The NFC revolution is running late

Not going to change the world...yet

ABI Research has downgraded its forecast for Near Field Communications (NFC) enabled handsets to 450m units (or 30 per cent of all handsets) in 2011.

In May this year, the company had predicted that 500m (or 50 per cent) of handsets would sport NFC.

ABI attributes the slow growth of the technology to the inability of network operators to provide a working business model.

ABI principal analyst Stuart Carlaw said: "Carriers are to some degree stuck in a particular mindset: they believe that they need to recoup the cost of adding NFC to phones through the provision of contactless payment services alone.

"ABI Research believes that this is view is too narrow, and that significant revenues will be generated from services such as ticketing, access control, online mobile banking, service discovery, and connection enablement, all of which build upon the core characteristics of NFC."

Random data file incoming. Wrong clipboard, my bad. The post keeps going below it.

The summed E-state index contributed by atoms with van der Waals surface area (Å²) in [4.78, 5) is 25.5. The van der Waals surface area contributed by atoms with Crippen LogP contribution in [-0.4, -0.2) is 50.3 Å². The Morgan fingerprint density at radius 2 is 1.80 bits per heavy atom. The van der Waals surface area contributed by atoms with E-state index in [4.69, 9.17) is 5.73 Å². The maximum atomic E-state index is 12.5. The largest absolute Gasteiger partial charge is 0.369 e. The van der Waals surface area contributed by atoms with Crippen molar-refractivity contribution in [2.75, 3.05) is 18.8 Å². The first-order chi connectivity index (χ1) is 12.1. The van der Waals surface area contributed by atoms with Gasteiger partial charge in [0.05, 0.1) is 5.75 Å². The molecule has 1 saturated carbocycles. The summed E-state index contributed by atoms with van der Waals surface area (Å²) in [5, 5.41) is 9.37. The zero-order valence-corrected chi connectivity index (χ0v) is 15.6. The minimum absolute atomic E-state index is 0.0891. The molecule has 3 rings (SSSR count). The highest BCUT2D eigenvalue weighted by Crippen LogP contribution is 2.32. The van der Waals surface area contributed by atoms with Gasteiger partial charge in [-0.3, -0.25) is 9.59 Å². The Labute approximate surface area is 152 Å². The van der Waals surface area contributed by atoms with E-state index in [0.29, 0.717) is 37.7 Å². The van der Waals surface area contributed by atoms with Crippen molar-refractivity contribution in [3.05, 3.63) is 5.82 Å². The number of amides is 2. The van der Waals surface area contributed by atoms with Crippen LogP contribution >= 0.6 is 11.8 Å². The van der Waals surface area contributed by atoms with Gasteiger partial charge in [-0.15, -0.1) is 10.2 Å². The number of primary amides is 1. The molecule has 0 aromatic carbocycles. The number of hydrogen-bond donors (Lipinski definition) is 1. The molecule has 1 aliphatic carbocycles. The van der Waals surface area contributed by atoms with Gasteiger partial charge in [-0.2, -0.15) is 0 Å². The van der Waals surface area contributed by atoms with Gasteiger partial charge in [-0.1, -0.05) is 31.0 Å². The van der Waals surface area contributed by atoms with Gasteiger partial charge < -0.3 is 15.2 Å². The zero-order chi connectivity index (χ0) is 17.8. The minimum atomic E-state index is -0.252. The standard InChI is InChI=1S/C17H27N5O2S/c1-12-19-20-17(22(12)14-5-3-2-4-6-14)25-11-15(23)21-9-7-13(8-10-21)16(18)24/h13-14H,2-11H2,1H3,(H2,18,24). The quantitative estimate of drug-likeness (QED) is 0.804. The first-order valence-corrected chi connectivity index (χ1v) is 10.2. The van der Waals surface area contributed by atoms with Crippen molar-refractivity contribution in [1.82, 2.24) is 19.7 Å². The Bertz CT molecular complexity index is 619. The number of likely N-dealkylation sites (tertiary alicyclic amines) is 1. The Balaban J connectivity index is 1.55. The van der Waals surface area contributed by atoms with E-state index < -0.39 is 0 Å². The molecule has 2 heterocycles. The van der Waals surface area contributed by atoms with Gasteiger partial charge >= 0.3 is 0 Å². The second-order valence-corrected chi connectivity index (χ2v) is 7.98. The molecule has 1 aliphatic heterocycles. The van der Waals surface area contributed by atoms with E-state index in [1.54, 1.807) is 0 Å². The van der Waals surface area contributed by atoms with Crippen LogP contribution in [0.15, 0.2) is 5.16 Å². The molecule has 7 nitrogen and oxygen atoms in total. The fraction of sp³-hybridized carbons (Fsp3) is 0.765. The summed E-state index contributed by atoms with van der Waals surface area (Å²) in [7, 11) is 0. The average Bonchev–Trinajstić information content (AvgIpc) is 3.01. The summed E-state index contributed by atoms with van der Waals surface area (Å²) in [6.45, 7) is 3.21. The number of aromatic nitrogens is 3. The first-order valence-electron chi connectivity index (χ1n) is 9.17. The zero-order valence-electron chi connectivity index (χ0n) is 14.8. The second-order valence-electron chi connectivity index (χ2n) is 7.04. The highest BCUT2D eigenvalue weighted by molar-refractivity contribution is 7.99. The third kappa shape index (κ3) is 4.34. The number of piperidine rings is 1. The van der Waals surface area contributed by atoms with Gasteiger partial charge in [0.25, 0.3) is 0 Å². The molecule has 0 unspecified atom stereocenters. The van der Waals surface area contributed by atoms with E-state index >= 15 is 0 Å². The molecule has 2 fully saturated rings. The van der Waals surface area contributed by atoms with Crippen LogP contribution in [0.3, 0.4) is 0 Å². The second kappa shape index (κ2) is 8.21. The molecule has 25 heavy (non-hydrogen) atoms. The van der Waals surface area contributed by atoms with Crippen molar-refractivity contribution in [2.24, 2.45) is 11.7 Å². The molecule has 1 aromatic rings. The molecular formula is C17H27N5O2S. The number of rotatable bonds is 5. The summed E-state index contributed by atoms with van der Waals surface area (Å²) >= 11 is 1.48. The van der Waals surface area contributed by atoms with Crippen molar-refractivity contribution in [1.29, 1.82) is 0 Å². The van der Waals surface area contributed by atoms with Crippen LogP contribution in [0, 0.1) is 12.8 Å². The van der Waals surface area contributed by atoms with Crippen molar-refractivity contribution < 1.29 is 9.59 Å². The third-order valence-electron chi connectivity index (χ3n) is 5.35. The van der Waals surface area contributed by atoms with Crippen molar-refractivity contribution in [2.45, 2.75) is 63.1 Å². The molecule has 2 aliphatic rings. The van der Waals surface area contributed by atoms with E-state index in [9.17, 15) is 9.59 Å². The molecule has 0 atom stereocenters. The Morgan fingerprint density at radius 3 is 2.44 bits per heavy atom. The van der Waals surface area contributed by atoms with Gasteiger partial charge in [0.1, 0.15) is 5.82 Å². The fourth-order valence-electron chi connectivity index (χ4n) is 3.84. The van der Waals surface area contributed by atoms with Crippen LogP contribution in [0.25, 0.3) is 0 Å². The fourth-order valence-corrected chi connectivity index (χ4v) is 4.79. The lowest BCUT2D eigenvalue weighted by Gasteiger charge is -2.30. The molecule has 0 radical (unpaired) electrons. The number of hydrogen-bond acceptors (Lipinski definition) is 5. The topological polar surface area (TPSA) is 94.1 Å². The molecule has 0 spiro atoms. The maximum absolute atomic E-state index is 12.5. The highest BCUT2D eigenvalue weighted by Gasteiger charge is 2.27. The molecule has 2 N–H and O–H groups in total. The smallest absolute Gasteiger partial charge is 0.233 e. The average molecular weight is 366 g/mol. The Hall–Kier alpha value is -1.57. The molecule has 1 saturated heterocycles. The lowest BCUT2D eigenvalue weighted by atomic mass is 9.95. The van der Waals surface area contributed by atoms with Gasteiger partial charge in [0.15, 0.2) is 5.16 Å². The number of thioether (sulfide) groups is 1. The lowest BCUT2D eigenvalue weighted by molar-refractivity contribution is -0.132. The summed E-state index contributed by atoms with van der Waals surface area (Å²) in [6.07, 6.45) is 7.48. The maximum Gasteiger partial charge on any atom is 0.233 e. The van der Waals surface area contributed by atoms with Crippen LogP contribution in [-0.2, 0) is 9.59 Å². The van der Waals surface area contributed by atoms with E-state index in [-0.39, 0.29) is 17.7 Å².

The problem is that NFC lacks a killer application - the application which will make operators, or customers, go out and buy the technology.

ABI suggests that MVNOs (Mobile Virtual Network Operators) might launch specialist handsets incorporating NFC as a market differentiator - in the same way that Virgin has just launched its DAB-TV handset - but the requirement for a killer application is just as pressing.

The NFC standard is still lacking some key technical components if it is to be integrated into phone handsets, and with the business model undefined it is hard to see what will drive such an integration.

It is possible that the very breadth of applications that NFC enables could be its undoing as the industry struggles to pigeonhole the technology and identify the business model behind it. ®

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